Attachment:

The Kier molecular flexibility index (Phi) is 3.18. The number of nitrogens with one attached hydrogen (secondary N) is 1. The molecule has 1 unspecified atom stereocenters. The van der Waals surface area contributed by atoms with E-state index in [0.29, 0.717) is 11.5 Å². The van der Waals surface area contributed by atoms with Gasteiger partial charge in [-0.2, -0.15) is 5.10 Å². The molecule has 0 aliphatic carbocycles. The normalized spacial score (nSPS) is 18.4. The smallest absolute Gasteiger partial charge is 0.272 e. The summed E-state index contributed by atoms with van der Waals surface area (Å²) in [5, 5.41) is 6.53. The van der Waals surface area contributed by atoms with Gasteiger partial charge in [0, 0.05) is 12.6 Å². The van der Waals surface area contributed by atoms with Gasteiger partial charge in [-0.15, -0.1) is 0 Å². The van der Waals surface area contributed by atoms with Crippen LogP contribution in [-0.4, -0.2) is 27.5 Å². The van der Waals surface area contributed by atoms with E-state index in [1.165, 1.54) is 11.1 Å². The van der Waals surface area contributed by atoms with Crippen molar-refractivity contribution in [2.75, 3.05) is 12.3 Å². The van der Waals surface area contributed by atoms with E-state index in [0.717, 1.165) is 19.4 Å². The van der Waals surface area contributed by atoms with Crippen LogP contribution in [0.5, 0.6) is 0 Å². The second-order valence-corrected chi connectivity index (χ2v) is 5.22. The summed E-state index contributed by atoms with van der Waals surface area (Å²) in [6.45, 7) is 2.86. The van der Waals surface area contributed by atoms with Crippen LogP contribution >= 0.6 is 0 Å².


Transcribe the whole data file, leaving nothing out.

The Kier molecular flexibility index (Phi) is 3.18. The number of nitrogens with one attached hydrogen (secondary N) is 1. The molecule has 1 unspecified atom stereocenters. The van der Waals surface area contributed by atoms with E-state index in [0.29, 0.717) is 11.5 Å². The van der Waals surface area contributed by atoms with Gasteiger partial charge in [-0.2, -0.15) is 5.10 Å². The molecule has 0 aliphatic carbocycles. The normalized spacial score (nSPS) is 18.4. The smallest absolute Gasteiger partial charge is 0.272 e. The summed E-state index contributed by atoms with van der Waals surface area (Å²) in [5, 5.41) is 6.53. The van der Waals surface area contributed by atoms with Gasteiger partial charge in [0, 0.05) is 12.6 Å². The van der Waals surface area contributed by atoms with Gasteiger partial charge in [-0.15, -0.1) is 0 Å². The van der Waals surface area contributed by atoms with Crippen LogP contribution in [-0.4, -0.2) is 27.5 Å². The van der Waals surface area contributed by atoms with E-state index in [1.165, 1.54) is 11.1 Å². The van der Waals surface area contributed by atoms with Crippen molar-refractivity contribution in [2.75, 3.05) is 12.3 Å². The van der Waals surface area contributed by atoms with E-state index in [0.717, 1.165) is 19.4 Å². The van der Waals surface area contributed by atoms with Crippen LogP contribution in [0.5, 0.6) is 0 Å². The second-order valence-corrected chi connectivity index (χ2v) is 5.22. The summed E-state index contributed by atoms with van der Waals surface area (Å²) in [6.45, 7) is 2.86. The van der Waals surface area contributed by atoms with Crippen LogP contribution >= 0.6 is 0 Å².